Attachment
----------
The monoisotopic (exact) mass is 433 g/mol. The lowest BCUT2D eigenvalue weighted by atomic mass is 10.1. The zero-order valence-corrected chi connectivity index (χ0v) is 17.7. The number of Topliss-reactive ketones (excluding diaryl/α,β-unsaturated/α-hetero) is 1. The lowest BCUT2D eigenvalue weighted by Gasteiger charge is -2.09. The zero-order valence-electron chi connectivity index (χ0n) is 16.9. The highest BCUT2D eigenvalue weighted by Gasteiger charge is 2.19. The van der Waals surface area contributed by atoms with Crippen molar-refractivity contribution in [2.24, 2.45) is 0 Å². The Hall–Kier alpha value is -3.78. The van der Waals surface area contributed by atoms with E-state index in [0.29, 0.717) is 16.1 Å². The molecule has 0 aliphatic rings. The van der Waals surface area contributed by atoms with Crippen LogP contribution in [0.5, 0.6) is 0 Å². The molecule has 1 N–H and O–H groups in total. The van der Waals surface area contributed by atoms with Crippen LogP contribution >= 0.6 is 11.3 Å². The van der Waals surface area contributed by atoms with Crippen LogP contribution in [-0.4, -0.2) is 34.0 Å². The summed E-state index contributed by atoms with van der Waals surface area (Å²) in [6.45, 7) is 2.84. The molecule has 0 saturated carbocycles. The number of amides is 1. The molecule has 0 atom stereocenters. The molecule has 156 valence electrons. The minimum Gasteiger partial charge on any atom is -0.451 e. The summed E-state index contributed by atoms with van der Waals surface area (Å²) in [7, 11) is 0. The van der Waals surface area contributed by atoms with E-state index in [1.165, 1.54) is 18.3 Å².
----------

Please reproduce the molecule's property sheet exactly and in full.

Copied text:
The monoisotopic (exact) mass is 433 g/mol. The lowest BCUT2D eigenvalue weighted by atomic mass is 10.1. The zero-order valence-corrected chi connectivity index (χ0v) is 17.7. The number of Topliss-reactive ketones (excluding diaryl/α,β-unsaturated/α-hetero) is 1. The lowest BCUT2D eigenvalue weighted by Gasteiger charge is -2.09. The zero-order valence-electron chi connectivity index (χ0n) is 16.9. The highest BCUT2D eigenvalue weighted by Gasteiger charge is 2.19. The van der Waals surface area contributed by atoms with Crippen molar-refractivity contribution in [2.24, 2.45) is 0 Å². The Hall–Kier alpha value is -3.78. The van der Waals surface area contributed by atoms with E-state index in [0.29, 0.717) is 16.1 Å². The molecule has 0 aliphatic rings. The van der Waals surface area contributed by atoms with Crippen LogP contribution in [0.5, 0.6) is 0 Å². The molecule has 1 N–H and O–H groups in total. The van der Waals surface area contributed by atoms with Crippen LogP contribution >= 0.6 is 11.3 Å². The van der Waals surface area contributed by atoms with Crippen LogP contribution in [-0.4, -0.2) is 34.0 Å². The summed E-state index contributed by atoms with van der Waals surface area (Å²) in [6.45, 7) is 2.84. The molecule has 0 saturated carbocycles. The number of amides is 1. The molecule has 0 atom stereocenters. The molecule has 156 valence electrons. The minimum Gasteiger partial charge on any atom is -0.451 e. The summed E-state index contributed by atoms with van der Waals surface area (Å²) in [7, 11) is 0. The van der Waals surface area contributed by atoms with E-state index in [1.165, 1.54) is 18.3 Å².